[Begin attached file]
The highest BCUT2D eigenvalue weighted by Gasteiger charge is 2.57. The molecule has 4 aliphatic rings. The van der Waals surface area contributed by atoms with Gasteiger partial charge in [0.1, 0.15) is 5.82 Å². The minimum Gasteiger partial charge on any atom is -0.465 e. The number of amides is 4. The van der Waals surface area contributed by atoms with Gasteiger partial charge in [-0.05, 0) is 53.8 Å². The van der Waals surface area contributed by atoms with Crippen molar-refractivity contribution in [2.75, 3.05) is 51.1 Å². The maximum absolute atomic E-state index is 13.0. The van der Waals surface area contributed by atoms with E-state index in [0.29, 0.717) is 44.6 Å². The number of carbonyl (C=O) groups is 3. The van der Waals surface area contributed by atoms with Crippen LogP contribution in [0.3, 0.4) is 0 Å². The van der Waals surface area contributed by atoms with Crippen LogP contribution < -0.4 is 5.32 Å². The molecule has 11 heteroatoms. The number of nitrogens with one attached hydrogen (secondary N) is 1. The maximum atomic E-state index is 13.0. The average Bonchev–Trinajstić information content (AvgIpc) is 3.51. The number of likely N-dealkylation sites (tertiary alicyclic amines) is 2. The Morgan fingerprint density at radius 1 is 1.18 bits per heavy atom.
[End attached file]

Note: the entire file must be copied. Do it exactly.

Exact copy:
The highest BCUT2D eigenvalue weighted by Gasteiger charge is 2.57. The molecule has 4 aliphatic rings. The van der Waals surface area contributed by atoms with Gasteiger partial charge in [0.1, 0.15) is 5.82 Å². The minimum Gasteiger partial charge on any atom is -0.465 e. The number of amides is 4. The van der Waals surface area contributed by atoms with Gasteiger partial charge in [-0.05, 0) is 53.8 Å². The van der Waals surface area contributed by atoms with Crippen molar-refractivity contribution in [2.75, 3.05) is 51.1 Å². The maximum absolute atomic E-state index is 13.0. The van der Waals surface area contributed by atoms with E-state index in [0.29, 0.717) is 44.6 Å². The number of carbonyl (C=O) groups is 3. The van der Waals surface area contributed by atoms with Crippen LogP contribution in [0.3, 0.4) is 0 Å². The van der Waals surface area contributed by atoms with Crippen LogP contribution < -0.4 is 5.32 Å². The molecule has 11 heteroatoms. The number of nitrogens with one attached hydrogen (secondary N) is 1. The maximum atomic E-state index is 13.0. The average Bonchev–Trinajstić information content (AvgIpc) is 3.51. The number of likely N-dealkylation sites (tertiary alicyclic amines) is 2. The Morgan fingerprint density at radius 1 is 1.18 bits per heavy atom.